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Monthly Archives: January 2017

Tapping to Music May Help You ‘Hear’ It

Moving to the beat of music actually helps you hear the music better, according to a new study.

Researchers at McMaster University in Canada played a series of regular beats for study participants, half of whom tapped on an electronic drum pad while they listened while the other half listened without tapping.

The participants were asked whether the final beat was consistent with the preceding rhythm, and those who tapped while they listened were 87 percent better at detecting the rhythm change than those who didn’t tap.

“We found that tapping along while listening does more than help us feel and enjoy the music. It actually helps us hear it better,” Michael Schutz, an assistant professor of music, said in a McMaster news release.

He and his colleagues also found that participants who tapped to the beat were moreconfident in their answers about the rhythm change.

The findings, presented at the recent Acoustics Week in Canada conference in Quebec City, are important for music listeners, performers and educators, according to Schutz.

“From a young age, we teach students to move to the music while performing, and now we know at least one reason why this is beneficial,” he said. “This study sheds light on why moving while playing helps musicians keep time and improves their overall performance.”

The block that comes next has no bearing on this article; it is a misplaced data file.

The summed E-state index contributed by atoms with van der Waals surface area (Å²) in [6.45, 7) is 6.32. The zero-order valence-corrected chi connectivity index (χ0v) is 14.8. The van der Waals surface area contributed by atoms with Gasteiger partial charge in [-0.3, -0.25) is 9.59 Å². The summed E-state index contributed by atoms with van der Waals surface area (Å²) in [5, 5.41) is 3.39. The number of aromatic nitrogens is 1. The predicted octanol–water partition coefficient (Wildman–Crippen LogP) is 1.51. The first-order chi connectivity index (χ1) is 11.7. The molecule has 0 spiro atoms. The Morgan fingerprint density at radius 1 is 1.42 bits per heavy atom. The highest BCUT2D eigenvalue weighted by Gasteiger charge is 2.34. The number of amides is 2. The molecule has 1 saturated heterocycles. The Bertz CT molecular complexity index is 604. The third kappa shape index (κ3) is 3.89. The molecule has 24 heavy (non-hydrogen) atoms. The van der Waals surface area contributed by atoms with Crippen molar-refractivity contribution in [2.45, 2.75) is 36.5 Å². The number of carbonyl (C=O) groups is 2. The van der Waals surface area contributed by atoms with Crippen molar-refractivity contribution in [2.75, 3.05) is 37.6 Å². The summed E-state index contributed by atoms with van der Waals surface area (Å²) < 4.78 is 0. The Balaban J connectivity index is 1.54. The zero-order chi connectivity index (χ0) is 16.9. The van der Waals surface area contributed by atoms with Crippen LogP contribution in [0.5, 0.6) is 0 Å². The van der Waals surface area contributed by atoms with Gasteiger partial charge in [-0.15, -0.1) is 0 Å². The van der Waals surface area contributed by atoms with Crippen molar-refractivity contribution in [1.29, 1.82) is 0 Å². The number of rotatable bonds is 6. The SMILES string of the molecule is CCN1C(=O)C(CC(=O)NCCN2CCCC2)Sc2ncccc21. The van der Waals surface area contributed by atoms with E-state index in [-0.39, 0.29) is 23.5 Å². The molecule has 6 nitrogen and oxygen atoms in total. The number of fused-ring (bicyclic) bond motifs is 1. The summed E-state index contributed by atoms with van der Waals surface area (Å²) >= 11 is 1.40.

Research presented at meetings should be considered preliminary until published in a peer-reviewed medical journal.

5 Big Bloody Health Risks of Being a Vampire

So we can’t help but wonder — will Bella’s dreams of becoming a vampire (so she can literally spend forever with her cold-blooded beau) come true? (Okay, this writer already knows Bella’s fate because she read the books, but she’s not trying to spoil the movie for anyone!)

If Bella does indeed become a vampire, she should beware: There are some specific health risks that seem to go hand in hand with the blood-sucking lifestyle. Take a look.